Home-ownership has plummeted among young people in the past decade
It might sound impossible to those looking to buy their first home in London, where the average price of a property is comfortably over the half-a-million mark.
But there are now more homeowners in England that own their home outright than there are homeowners with a mortgage.
It’s the first time outright owners have outnumbered mortgage-holders since records began, according to the Department for Communities and Local Government’s English Housing Survey for 2013-14.
It found that nearly two-thirds (63%) of the 22.6 million households in England were owner-occupied.
Of those owner-occupied homes, 7.4 million were owned outright compared with the 6.9 million bought with a mortgage.
The figures speak of the property wealth held by the elder generation of retirees and the middle-aged, who bought decades ago and have either paid off their mortgages or bought homes outright thanks to a lifetime of savings.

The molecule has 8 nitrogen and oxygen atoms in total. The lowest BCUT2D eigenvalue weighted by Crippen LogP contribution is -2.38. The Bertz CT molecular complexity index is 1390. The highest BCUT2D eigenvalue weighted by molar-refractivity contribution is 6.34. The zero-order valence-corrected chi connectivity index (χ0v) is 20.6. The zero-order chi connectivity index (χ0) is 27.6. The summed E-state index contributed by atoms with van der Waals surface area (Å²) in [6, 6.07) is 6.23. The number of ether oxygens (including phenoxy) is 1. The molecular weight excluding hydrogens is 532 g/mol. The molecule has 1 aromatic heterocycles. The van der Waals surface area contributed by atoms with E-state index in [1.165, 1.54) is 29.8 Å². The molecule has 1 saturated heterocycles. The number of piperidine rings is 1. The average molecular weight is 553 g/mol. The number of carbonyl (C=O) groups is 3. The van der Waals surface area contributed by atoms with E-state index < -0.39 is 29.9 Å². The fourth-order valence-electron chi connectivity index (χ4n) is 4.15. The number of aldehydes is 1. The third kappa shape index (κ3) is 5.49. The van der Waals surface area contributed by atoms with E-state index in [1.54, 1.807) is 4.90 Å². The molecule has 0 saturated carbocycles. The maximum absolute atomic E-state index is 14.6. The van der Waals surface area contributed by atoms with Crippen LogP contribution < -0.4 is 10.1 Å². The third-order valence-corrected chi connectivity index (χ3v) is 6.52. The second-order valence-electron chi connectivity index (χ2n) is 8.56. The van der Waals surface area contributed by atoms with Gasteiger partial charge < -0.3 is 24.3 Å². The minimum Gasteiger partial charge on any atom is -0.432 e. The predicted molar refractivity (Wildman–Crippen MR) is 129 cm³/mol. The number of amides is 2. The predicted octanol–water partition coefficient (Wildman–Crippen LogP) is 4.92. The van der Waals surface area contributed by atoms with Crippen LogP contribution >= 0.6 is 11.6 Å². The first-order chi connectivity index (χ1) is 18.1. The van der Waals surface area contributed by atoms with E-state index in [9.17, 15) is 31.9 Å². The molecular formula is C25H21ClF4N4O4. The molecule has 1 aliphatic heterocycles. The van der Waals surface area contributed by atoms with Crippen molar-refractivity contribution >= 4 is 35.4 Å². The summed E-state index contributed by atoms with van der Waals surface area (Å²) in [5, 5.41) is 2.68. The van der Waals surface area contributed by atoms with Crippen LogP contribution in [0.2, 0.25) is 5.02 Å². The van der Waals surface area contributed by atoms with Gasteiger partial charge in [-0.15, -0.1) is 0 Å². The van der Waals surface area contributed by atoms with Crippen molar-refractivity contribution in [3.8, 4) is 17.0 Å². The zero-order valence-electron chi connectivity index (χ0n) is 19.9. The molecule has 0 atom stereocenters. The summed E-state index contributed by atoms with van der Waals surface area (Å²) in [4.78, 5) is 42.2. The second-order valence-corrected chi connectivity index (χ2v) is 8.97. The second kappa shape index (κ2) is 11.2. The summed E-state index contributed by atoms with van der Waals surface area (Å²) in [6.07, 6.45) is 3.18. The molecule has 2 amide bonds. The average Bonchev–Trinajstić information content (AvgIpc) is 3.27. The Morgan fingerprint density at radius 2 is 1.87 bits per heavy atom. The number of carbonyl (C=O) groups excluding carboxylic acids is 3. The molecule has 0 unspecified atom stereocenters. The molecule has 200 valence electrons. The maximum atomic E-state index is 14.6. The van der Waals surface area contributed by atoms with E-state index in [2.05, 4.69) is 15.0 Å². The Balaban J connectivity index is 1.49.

It’s sorry news for first-time buyers, who are likely to find it even tougher to purchase their first property if they happen to be up against older people able to put in an offer without a mortgage.
Unsurprisingly, the report’s findings underline how difficult young people are finding trying to get a foot on the property ladder.
Ten years ago, only one in five (21%) of 25-34-year-olds were living in private rented accommodation.
In the most recent government figures, that proportion has more than doubled to 48% of them renting privately.
In the same period, owner-occupation among 25-34-year-olds has almost halved, from 59% in 2003-04 to 36% in 2013-14.